Gaming on phones has become more popular than ever. Phone manufacturers have even started to make dedicated ‘gaming’ phones, like the Razer Phone, Red Magic, Black Shark, Honor Play. When Android was first released it did not have sufficient game optimization features, however, as gaming evolves on Android, so does Android itself.
Dualshock 4 Integration Into Android
With Android Pie’s release, we saw the implementation of native key mapping support for Sony’s PlayStation 4 DualShock 4 controller. New reports suggest that the DualShock 4 controller could have more Android support coming its way. A commit was posted on Android Open Souce Project titled ‘Add evdev based dynamic sensors.’ The commit works on supporting the motion controls present on the DualShock 4 to work on Android.
The Dualshock 4 controller has a built-in gyroscope and accelerometer which helps detect different types of movement. This is incredibly helpful in games where movement is a natural reaction. It was rumored that the commit would be implemented in Android Q due to it being updated many times over the past year, however, Google engineer Brian Duddie has stated otherwise.
Brian Duddie has stated that the feature has unfortunately not been approved for Android Q. However, Sony did add multiple features for Android Q, like “Bluetooth fixes, kernel driver, input button/stick mapping.”
Sensor Framework Or Evdev?
The Director of Hardware and Systems Engineering at PlayStation, Roderick Colenbrander, has also had his say regarding the issue. Colenbrander states that the sensors within the Dualshock 4 controller are dynamic hence applications can acquire the required information through ‘getName()’ and ‘getVendor()’ functions. Colenbrander states that there are two solutions for passing input to the device. The first one being the Sensor Framework, which is already natively available on Android. This allows developers to get raw sensor data with interfaces such as ‘SensorEvent’, ‘SensorManager’, and more. The other way is through using evdev (event device), which is an interface within the Linux kernel and its purpose is to read and write input events.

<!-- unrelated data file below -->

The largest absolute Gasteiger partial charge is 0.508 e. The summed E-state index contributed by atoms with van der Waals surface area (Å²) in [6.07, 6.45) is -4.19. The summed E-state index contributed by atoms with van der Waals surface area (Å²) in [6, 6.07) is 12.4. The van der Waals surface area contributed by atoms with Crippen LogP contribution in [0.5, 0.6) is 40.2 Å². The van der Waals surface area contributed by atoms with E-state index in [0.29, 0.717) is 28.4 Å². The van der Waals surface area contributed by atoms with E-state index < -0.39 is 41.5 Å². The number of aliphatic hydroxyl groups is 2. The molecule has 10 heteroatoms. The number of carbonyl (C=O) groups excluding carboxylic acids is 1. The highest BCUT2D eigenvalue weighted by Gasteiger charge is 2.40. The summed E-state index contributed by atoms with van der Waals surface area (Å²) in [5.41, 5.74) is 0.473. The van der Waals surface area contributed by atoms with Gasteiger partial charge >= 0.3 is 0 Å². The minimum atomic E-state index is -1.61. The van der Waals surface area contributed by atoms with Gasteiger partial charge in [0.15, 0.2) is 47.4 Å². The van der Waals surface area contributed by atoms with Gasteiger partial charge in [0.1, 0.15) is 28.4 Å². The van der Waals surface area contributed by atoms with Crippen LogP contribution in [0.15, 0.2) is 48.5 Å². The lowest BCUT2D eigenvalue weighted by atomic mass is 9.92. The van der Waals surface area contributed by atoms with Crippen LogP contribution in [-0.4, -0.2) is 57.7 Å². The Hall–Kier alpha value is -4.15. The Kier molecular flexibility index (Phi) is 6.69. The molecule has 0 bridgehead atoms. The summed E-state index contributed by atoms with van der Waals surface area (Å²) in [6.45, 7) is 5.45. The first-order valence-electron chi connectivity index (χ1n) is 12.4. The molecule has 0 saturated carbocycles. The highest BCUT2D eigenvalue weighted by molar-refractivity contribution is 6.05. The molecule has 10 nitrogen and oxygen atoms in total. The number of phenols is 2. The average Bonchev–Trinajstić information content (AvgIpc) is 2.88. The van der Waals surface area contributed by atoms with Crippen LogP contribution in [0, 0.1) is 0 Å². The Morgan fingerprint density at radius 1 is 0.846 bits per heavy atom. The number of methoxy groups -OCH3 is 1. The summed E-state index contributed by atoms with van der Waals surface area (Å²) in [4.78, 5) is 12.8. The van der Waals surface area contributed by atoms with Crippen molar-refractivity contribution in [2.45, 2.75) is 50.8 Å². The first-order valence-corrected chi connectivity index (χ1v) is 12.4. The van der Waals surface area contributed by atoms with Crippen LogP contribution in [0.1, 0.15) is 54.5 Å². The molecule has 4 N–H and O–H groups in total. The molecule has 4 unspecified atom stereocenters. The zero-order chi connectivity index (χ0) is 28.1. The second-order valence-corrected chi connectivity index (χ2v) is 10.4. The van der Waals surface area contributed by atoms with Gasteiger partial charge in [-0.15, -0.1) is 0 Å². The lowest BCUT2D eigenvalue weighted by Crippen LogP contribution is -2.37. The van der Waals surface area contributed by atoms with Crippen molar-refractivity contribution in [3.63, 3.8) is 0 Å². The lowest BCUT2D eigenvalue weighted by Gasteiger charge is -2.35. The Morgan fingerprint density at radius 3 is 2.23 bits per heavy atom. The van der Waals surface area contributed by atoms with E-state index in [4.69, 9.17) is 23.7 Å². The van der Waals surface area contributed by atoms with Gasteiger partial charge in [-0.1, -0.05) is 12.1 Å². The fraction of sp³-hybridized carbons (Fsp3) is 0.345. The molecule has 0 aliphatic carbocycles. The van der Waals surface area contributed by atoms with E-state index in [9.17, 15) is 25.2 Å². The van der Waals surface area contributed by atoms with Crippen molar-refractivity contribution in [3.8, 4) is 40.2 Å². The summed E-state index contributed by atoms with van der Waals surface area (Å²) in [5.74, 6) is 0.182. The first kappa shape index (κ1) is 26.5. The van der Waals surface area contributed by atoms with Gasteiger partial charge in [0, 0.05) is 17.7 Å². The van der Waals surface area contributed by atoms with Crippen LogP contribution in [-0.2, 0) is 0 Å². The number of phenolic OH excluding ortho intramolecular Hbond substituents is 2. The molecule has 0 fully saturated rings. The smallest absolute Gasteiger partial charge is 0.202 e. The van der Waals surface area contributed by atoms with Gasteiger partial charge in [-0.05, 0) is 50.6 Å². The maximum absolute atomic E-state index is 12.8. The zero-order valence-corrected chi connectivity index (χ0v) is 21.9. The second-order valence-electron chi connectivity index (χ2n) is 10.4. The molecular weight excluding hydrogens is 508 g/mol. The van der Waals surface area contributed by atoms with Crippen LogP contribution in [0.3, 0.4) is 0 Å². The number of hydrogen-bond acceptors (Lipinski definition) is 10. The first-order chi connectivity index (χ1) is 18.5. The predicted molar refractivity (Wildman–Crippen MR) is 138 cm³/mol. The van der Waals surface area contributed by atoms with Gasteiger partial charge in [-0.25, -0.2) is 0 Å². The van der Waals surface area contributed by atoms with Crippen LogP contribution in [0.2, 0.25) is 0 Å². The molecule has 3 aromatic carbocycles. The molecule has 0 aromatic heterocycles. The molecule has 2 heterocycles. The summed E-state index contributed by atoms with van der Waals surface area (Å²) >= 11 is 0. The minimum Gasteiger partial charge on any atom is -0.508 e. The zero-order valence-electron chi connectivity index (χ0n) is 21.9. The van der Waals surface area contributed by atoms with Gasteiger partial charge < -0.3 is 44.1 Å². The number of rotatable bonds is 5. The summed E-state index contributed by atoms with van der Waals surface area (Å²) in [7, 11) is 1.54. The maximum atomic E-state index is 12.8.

Colenbrander further went on to say that after a meeting hosted in Mountain View, they have decided to use the Sensor Framework method due to first-party support. Moreover, he also stated that Sony would be releasing PlayStation apps this year.
Could these apps possibly be meant for streaming the PlayStation on your phone? We already know that Google and Microsoft have plans for their game-streaming services. Could PlayStation be working on their own game streaming service? only time can tell what PlayStation has in store for these applications.